On 8/11 and Beyond, Call 8-1-1 Before You Dig
Posted August 11, 2021
On Aug. 11 – National 811 Day – API is reminding Americans to call 8-1-1 before they dig.
The federally mandated call-before-you-dig number is available to Americans in every state. Expert-level professional contractors and DIY homeowners alike should use it to learn where utilities are located before breaking ground on home improvement or other construction projects.
The natural gas and oil industry is committed to improving the safety and security of America’s extensive infrastructure network. By promoting consensus-based standards, performance reporting guidelines and public awareness campaigns, we can accelerate progress toward a zero-incident future together.
Here are three facts your constituents should know today.
- Risk Reduction Is a Quick Phone Call Away: According to the Common Ground Alliance, there are more than 20 million miles of underground utilities in communities across the nation. Estimates indicate that a buried utility is damaged in the U.S. every 9 minutes – causing potential injuries and service outages. By picking up the phone and calling 8-1-1, all Americans can reduce their risk of striking an underground line to less than 1%.
- Everybody Plays a Role: Given the pandemic-induced uptick in purchases of home repair equipment and materials, there is more reason than ever for Americans to take basic steps to protect themselves, their communities and the environment as they tackle home renovations. The process is simple. After the phone call to 8-1-1 is placed, a crew is dispatched within a few days to mark all of the utility lines in the construction area, and there is no charge to the consumer.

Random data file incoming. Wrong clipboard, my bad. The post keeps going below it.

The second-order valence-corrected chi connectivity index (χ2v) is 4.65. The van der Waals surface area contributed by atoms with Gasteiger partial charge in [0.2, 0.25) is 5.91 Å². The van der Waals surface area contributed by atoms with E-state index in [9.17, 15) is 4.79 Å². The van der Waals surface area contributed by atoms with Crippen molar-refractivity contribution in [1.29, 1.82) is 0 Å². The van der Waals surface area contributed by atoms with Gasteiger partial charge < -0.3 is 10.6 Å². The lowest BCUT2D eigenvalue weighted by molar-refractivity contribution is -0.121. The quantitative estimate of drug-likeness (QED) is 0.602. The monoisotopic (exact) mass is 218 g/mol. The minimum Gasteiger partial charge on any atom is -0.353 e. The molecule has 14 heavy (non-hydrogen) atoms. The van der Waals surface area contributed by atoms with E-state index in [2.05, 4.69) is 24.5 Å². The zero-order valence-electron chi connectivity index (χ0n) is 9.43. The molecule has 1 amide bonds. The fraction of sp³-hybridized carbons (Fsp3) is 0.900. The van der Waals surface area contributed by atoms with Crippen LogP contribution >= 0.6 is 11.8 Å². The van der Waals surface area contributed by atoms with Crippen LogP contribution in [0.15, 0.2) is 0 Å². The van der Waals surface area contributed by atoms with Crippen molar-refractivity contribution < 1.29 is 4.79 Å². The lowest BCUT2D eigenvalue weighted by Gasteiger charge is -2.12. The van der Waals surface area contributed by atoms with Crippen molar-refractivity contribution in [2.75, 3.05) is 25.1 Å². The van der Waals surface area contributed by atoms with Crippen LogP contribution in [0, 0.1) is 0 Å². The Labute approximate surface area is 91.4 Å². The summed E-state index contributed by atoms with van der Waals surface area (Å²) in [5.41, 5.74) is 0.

- Industry Emphasis on Safety Contributes to Fewer Incidents: Energy pipelines remain the safest, most environmentally friendly way to deliver natural gas and oil for everyday use, meeting the world’s growing demand for energy while reducing emissions and shrinking our environmental footprint. An industrywide commitment to safety and sustainability has contributed to a 38% decrease in liquids pipeline incidents impacting people or the environment over the past five years, even as pipeline mileage and barrels delivered increased.
It is important for all of us – lawmakers, industry leaders and private citizens – to advocate for responsible digging and construction practices, which enhance the safety of our infrastructure network and ensure the affordable, reliable delivery of energy and other essential services. Today and every day, let’s make safety the foundation of American home improvement.
About The Author
Robin Rorick is API vice president of Midstream and Industry Operations, with responsibility for all energy infrastructure issues including the gathering, processing, storage and transportation of oil and natural gas. Robin joined API in 1996, working in Communications, Regulatory and Scientific Affairs and Policy Analysis. Most recently he served as API’s director of Marine and Security, with responsibility for maritime transportation issues and emergency response. Over his 20 years at API, Robin has been involved with each segment of the industry – Upstream, Midstream and Downstream – working on issues including climate change, Clean Water Act, Clean Air Act, the Toxic Substances Control Act and fire and safety. A graduate of the College of William and Mary and then later Johns Hopkins University, Robin lives with his family in Fairfax, Virginia.